The Committee consisted of the following Members:
Chair: Mr Laurence Robertson
† Afolami, Bim (Hitchin and Harpenden) (Con)
Ali, Tahir (Birmingham, Hall Green) (Lab)
† Antoniazzi, Tonia (Gower) (Lab)
Betts, Mr Clive (Sheffield South East) (Lab)
† Buck, Ms Karen (Westminster North) (Lab)
† Docherty, Leo (Aldershot) (Con)
† Drummond, Mrs Flick (Meon Valley) (Con)
† Eshalomi, Florence (Vauxhall) (Lab/Co-op)
† Fletcher, Nick (Don Valley) (Con)
† Garnier, Mark (Wyre Forest) (Con)
Hillier, Meg (Hackney South and Shoreditch) (Lab/Co-op)
† Nici, Lia (Great Grimsby) (Con)
† Opperman, Guy (Parliamentary Under-Secretary of State for Work and Pensions)
† Pawsey, Mark (Rugby) (Con)
† Roberts, Rob (Delyn) (Con)
Thompson, Owen (Midlothian) (SNP)
† Vickers, Martin (Cleethorpes) (Con)
Nicholas Taylor, Committee Clerk
† attended the Committee
Sixth Delegated Legislation Committee
Tuesday 13 October 2020
[Mr Laurence Robertson in the Chair]
Pension Protection Fund (Moratorium and Arrangements and Reconstructions for Companies in Financial Difficulty) (Amendment and Revocation) Regulations 2020
Before we begin, may I remind Members about the social distancing regulations? Spaces available to Members are marked, and Hansard would be grateful if Members could send any speaking notes to firstname.lastname@example.org.
I beg to move,
That the Committee has considered the Pension Protection Fund (Moratorium and Arrangements and Reconstructions for Companies in Financial Difficulty) (Amendment and Revocation) Regulations 2020 (S.I., 2020, No. 990).
It is a pleasure to serve under your chairmanship, Mr Robertson. I am pleased to introduce these regulations, which were laid before the House on 15 September. They form part of the corporate insolvency and governance legislative regime and ensure that there is no gap in the application of its provisions. The Corporate Insolvency and Governance Act 2020, which we in this House passed in the summer, introduces important measures to give specified entities in financial difficulty the best chance of survival. This is part of a suite of measures to help businesses weather periods of economic uncertainty.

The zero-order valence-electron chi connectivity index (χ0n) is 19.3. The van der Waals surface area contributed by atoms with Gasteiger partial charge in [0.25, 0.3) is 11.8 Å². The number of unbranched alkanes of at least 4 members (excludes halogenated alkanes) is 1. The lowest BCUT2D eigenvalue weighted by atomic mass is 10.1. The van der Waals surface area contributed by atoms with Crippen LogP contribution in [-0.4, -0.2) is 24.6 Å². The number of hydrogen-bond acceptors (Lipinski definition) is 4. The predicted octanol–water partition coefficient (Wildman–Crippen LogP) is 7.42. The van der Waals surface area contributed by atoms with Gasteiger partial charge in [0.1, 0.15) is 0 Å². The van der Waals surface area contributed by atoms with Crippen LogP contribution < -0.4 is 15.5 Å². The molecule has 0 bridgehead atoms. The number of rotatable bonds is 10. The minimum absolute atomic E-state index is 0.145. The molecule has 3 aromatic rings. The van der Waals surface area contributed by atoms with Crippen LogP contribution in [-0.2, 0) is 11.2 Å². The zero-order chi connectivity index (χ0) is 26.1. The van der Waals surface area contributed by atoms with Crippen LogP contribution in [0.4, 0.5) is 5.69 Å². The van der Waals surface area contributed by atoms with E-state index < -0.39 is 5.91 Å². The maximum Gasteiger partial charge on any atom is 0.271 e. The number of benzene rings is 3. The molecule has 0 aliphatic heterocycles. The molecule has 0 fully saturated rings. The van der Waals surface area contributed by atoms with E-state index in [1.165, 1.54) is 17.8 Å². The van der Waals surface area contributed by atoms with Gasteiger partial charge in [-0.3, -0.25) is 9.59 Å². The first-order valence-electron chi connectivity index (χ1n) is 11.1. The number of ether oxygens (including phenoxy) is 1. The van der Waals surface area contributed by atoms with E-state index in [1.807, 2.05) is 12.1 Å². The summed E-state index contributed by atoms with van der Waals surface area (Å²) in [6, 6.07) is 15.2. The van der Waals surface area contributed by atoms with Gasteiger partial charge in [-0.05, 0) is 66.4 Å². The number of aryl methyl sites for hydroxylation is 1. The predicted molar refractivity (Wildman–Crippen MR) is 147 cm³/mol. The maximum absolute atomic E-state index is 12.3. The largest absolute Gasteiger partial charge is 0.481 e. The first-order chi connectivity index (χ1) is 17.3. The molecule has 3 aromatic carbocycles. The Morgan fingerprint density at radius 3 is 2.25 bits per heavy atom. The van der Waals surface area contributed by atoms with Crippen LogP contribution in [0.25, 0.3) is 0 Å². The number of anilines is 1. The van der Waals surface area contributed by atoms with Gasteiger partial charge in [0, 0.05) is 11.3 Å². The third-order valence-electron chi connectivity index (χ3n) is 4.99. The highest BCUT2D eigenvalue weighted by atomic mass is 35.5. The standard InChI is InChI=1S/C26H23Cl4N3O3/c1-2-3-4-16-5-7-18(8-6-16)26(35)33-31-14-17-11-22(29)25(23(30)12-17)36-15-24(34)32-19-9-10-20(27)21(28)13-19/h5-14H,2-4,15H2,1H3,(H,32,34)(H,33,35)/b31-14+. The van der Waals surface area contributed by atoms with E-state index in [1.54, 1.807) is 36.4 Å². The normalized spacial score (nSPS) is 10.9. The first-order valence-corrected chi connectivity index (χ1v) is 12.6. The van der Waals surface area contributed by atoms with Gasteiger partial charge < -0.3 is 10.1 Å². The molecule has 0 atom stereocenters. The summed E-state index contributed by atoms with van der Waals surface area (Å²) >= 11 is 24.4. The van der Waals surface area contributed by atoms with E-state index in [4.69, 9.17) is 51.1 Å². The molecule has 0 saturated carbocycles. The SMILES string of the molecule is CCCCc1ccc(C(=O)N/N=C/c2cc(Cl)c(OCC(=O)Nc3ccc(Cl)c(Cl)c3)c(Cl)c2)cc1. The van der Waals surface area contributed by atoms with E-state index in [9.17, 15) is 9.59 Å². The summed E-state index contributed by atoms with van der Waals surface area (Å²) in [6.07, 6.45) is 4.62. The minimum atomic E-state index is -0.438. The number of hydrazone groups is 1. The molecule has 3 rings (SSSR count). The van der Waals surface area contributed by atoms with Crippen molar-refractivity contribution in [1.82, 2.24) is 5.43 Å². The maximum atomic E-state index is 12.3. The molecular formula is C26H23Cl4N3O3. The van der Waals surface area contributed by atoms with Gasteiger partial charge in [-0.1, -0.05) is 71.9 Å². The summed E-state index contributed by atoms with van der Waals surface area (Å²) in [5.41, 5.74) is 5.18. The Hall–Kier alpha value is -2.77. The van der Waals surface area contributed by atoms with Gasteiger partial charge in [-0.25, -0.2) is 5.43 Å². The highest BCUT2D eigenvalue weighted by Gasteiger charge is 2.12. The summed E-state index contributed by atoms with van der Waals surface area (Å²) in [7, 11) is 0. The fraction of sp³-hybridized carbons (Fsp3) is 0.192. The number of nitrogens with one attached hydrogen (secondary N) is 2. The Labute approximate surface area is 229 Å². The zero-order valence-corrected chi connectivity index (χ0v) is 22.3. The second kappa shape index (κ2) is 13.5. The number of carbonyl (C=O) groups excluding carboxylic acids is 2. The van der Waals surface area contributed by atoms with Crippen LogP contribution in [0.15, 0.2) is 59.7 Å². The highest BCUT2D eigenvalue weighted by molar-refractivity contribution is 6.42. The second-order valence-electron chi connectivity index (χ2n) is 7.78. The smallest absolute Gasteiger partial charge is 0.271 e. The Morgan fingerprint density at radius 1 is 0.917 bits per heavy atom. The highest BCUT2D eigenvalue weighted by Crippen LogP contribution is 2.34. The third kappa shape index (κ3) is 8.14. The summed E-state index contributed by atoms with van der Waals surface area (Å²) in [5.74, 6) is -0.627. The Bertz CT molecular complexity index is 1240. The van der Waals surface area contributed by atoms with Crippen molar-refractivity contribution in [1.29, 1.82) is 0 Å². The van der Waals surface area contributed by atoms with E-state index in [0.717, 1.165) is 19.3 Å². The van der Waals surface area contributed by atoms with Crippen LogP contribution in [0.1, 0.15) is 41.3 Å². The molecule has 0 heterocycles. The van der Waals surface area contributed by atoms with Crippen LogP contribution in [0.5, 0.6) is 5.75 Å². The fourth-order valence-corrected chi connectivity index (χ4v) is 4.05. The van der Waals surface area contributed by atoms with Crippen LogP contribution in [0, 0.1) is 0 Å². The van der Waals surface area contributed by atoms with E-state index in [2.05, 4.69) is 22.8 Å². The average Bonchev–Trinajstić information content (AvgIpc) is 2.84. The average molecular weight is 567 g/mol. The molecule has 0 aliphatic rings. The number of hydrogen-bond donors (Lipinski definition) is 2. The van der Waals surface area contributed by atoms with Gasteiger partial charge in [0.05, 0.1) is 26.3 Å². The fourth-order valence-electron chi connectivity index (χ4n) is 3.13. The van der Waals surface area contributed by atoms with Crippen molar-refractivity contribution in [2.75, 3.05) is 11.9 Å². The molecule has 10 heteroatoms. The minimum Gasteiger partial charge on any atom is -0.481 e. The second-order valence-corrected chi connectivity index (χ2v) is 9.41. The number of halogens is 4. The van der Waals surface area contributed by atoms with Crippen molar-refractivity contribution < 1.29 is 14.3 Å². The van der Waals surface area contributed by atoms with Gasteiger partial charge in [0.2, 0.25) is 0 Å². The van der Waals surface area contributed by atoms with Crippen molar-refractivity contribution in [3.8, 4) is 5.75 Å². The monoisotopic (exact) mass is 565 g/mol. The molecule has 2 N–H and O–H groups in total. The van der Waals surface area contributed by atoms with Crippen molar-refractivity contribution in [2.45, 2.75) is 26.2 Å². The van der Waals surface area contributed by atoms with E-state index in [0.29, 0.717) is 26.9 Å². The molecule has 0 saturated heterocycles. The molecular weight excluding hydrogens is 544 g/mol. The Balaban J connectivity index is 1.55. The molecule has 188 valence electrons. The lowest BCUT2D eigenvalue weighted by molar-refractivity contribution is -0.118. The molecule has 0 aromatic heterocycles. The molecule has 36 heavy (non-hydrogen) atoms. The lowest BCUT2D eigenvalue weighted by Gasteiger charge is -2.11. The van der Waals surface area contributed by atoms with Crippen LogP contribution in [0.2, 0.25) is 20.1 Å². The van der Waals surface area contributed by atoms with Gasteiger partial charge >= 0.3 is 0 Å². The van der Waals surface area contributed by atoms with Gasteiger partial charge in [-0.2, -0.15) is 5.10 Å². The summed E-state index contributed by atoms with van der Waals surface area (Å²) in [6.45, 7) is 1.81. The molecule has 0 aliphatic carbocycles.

We debated one set of regulations on 7 September, and today’s regulations extend the Pension Protection Fund’s creditor rights to certain other entities, namely relevant co-operative and community benefit societies in the case of moratoriums, and relevant societies in the case of restructuring provisions. I commend the regulations to the Committee.
It is a pleasure to serve under your chairmanship, Mr Robertson, and I apologise on behalf of my hon. Friend the Member for Birmingham, Erdington (Jack Dromey), who is unable to be here today.
The Opposition supported the measures in the Corporate Insolvency and Governance Act to help struggling businesses remain open and viable and to strengthen the role of the Pension Protection Fund in the process, protecting the pension schemes of companies in financial difficulty. Today, we are happy to support these further regulations to support the Pension Protection Fund, granting similar powers to safeguard the pension schemes of co-operatives, community benefit societies and credit unions. The Minister is right to note the important role of the Pension Protection Fund in the UK pensions landscape.